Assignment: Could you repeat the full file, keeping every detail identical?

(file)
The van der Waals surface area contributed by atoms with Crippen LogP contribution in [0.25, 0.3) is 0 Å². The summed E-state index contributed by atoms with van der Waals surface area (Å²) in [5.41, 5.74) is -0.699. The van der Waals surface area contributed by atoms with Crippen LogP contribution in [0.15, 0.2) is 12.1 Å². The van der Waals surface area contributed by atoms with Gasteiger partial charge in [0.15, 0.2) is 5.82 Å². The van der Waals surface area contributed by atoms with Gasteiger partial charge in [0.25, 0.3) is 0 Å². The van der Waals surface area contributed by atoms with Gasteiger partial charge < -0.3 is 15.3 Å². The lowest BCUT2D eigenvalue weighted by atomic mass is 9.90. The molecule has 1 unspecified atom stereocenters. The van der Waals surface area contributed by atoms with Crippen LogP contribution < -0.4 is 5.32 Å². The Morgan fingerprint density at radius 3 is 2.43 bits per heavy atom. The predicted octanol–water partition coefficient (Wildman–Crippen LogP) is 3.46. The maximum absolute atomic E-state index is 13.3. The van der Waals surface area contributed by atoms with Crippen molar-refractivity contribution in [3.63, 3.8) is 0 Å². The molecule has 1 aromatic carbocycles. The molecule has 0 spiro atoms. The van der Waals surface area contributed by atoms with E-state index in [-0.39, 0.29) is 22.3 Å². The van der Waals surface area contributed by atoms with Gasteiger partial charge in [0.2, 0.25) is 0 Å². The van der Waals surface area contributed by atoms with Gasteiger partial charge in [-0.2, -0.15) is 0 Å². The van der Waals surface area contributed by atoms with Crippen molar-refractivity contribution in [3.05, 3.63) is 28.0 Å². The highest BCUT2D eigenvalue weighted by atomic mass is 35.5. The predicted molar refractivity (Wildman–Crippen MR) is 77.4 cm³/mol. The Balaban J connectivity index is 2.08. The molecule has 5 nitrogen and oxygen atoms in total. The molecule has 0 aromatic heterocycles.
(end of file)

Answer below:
The van der Waals surface area contributed by atoms with Crippen LogP contribution in [0.25, 0.3) is 0 Å². The summed E-state index contributed by atoms with van der Waals surface area (Å²) in [5.41, 5.74) is -0.699. The van der Waals surface area contributed by atoms with Crippen LogP contribution in [0.15, 0.2) is 12.1 Å². The van der Waals surface area contributed by atoms with Gasteiger partial charge in [0.15, 0.2) is 5.82 Å². The van der Waals surface area contributed by atoms with Gasteiger partial charge in [0.25, 0.3) is 0 Å². The van der Waals surface area contributed by atoms with Gasteiger partial charge < -0.3 is 15.3 Å². The lowest BCUT2D eigenvalue weighted by atomic mass is 9.90. The molecule has 1 unspecified atom stereocenters. The van der Waals surface area contributed by atoms with Crippen LogP contribution < -0.4 is 5.32 Å². The Morgan fingerprint density at radius 3 is 2.43 bits per heavy atom. The predicted octanol–water partition coefficient (Wildman–Crippen LogP) is 3.46. The maximum absolute atomic E-state index is 13.3. The van der Waals surface area contributed by atoms with Crippen molar-refractivity contribution in [3.63, 3.8) is 0 Å². The molecule has 1 aromatic carbocycles. The molecule has 0 spiro atoms. The van der Waals surface area contributed by atoms with E-state index in [-0.39, 0.29) is 22.3 Å². The van der Waals surface area contributed by atoms with Gasteiger partial charge in [0.2, 0.25) is 0 Å². The van der Waals surface area contributed by atoms with Gasteiger partial charge in [-0.2, -0.15) is 0 Å². The van der Waals surface area contributed by atoms with Crippen molar-refractivity contribution in [3.05, 3.63) is 28.0 Å². The highest BCUT2D eigenvalue weighted by atomic mass is 35.5. The predicted molar refractivity (Wildman–Crippen MR) is 77.4 cm³/mol. The Balaban J connectivity index is 2.08. The molecule has 5 nitrogen and oxygen atoms in total. The molecule has 0 aromatic heterocycles.